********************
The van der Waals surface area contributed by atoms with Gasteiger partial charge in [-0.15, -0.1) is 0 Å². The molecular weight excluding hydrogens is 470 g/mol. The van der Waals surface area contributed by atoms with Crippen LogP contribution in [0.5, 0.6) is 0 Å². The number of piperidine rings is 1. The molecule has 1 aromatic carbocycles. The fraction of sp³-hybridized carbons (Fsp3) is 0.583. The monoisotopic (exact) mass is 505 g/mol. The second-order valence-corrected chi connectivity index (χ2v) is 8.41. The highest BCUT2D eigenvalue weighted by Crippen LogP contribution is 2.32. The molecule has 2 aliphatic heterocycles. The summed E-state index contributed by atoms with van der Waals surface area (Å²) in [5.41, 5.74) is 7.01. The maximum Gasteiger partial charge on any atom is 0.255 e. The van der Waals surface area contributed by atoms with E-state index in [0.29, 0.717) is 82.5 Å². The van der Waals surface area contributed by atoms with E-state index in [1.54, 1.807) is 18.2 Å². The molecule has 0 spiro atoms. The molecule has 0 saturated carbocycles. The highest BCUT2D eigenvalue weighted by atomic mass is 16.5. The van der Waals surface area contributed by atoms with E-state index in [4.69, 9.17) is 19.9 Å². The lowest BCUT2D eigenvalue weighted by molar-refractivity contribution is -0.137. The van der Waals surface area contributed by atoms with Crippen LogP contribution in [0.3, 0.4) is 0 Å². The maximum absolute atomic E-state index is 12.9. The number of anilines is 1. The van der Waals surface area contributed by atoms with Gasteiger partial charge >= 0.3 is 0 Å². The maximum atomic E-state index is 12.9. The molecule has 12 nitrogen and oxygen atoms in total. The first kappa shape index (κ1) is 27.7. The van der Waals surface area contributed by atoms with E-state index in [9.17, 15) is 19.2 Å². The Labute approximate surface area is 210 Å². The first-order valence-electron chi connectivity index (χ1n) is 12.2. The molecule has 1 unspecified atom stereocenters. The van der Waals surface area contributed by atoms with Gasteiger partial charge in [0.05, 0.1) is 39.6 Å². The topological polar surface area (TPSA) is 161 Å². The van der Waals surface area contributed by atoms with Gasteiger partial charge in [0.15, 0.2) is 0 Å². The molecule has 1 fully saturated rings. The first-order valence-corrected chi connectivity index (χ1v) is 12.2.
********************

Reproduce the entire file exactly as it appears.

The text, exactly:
The van der Waals surface area contributed by atoms with Gasteiger partial charge in [-0.15, -0.1) is 0 Å². The molecular weight excluding hydrogens is 470 g/mol. The van der Waals surface area contributed by atoms with Crippen LogP contribution in [0.5, 0.6) is 0 Å². The number of piperidine rings is 1. The molecule has 1 aromatic carbocycles. The fraction of sp³-hybridized carbons (Fsp3) is 0.583. The monoisotopic (exact) mass is 505 g/mol. The second-order valence-corrected chi connectivity index (χ2v) is 8.41. The highest BCUT2D eigenvalue weighted by Crippen LogP contribution is 2.32. The molecule has 2 aliphatic heterocycles. The summed E-state index contributed by atoms with van der Waals surface area (Å²) in [5.41, 5.74) is 7.01. The maximum Gasteiger partial charge on any atom is 0.255 e. The van der Waals surface area contributed by atoms with E-state index in [0.29, 0.717) is 82.5 Å². The van der Waals surface area contributed by atoms with E-state index in [1.54, 1.807) is 18.2 Å². The molecule has 0 spiro atoms. The molecule has 0 saturated carbocycles. The highest BCUT2D eigenvalue weighted by atomic mass is 16.5. The van der Waals surface area contributed by atoms with E-state index in [4.69, 9.17) is 19.9 Å². The lowest BCUT2D eigenvalue weighted by molar-refractivity contribution is -0.137. The van der Waals surface area contributed by atoms with Crippen LogP contribution in [0.3, 0.4) is 0 Å². The maximum absolute atomic E-state index is 12.9. The number of anilines is 1. The van der Waals surface area contributed by atoms with Gasteiger partial charge >= 0.3 is 0 Å². The maximum atomic E-state index is 12.9. The molecule has 12 nitrogen and oxygen atoms in total. The first kappa shape index (κ1) is 27.7. The van der Waals surface area contributed by atoms with E-state index in [9.17, 15) is 19.2 Å². The Labute approximate surface area is 210 Å². The first-order valence-electron chi connectivity index (χ1n) is 12.2. The molecule has 1 unspecified atom stereocenters. The van der Waals surface area contributed by atoms with Gasteiger partial charge in [0.05, 0.1) is 39.6 Å². The topological polar surface area (TPSA) is 161 Å². The van der Waals surface area contributed by atoms with Gasteiger partial charge in [0.15, 0.2) is 0 Å². The molecule has 1 fully saturated rings. The first-order valence-corrected chi connectivity index (χ1v) is 12.2.